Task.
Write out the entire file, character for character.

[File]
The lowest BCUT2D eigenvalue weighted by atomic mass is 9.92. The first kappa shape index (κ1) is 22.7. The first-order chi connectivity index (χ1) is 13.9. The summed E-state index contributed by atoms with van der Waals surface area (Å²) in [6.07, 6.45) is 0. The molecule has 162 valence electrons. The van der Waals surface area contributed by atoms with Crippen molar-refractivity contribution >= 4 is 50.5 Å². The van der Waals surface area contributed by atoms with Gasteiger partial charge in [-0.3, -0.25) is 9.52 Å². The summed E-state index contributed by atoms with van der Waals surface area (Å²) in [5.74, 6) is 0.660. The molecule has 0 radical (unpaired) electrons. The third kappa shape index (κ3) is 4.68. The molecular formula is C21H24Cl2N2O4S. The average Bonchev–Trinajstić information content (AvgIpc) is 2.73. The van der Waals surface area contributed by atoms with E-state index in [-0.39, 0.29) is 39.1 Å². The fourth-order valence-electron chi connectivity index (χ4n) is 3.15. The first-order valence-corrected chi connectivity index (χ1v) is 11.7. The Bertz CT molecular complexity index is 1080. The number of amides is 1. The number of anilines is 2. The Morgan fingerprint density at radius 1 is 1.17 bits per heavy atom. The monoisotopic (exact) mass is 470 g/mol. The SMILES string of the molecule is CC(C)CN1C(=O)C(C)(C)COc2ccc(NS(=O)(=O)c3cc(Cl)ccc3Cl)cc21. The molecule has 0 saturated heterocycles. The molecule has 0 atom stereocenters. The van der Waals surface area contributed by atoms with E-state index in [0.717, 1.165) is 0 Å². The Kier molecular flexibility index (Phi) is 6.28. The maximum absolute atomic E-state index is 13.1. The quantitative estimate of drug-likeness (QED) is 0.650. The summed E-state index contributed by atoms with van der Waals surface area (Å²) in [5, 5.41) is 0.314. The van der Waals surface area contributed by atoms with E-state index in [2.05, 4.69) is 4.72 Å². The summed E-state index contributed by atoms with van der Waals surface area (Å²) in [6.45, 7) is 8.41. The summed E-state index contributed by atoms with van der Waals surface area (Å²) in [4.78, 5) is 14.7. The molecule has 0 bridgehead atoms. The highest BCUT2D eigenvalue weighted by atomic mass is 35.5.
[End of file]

The lowest BCUT2D eigenvalue weighted by atomic mass is 9.92. The first kappa shape index (κ1) is 22.7. The first-order chi connectivity index (χ1) is 13.9. The summed E-state index contributed by atoms with van der Waals surface area (Å²) in [6.07, 6.45) is 0. The molecule has 162 valence electrons. The van der Waals surface area contributed by atoms with Crippen molar-refractivity contribution >= 4 is 50.5 Å². The van der Waals surface area contributed by atoms with Gasteiger partial charge in [-0.3, -0.25) is 9.52 Å². The summed E-state index contributed by atoms with van der Waals surface area (Å²) in [5.74, 6) is 0.660. The molecule has 0 radical (unpaired) electrons. The third kappa shape index (κ3) is 4.68. The molecular formula is C21H24Cl2N2O4S. The average Bonchev–Trinajstić information content (AvgIpc) is 2.73. The van der Waals surface area contributed by atoms with E-state index in [-0.39, 0.29) is 39.1 Å². The fourth-order valence-electron chi connectivity index (χ4n) is 3.15. The first-order valence-corrected chi connectivity index (χ1v) is 11.7. The Bertz CT molecular complexity index is 1080. The number of amides is 1. The number of anilines is 2. The Morgan fingerprint density at radius 1 is 1.17 bits per heavy atom. The monoisotopic (exact) mass is 470 g/mol. The SMILES string of the molecule is CC(C)CN1C(=O)C(C)(C)COc2ccc(NS(=O)(=O)c3cc(Cl)ccc3Cl)cc21. The molecule has 0 saturated heterocycles. The molecule has 0 atom stereocenters. The van der Waals surface area contributed by atoms with E-state index in [0.717, 1.165) is 0 Å². The Kier molecular flexibility index (Phi) is 6.28. The maximum absolute atomic E-state index is 13.1. The quantitative estimate of drug-likeness (QED) is 0.650. The summed E-state index contributed by atoms with van der Waals surface area (Å²) in [5, 5.41) is 0.314. The van der Waals surface area contributed by atoms with E-state index in [2.05, 4.69) is 4.72 Å². The summed E-state index contributed by atoms with van der Waals surface area (Å²) in [6.45, 7) is 8.41. The summed E-state index contributed by atoms with van der Waals surface area (Å²) in [4.78, 5) is 14.7. The molecule has 0 bridgehead atoms. The highest BCUT2D eigenvalue weighted by atomic mass is 35.5.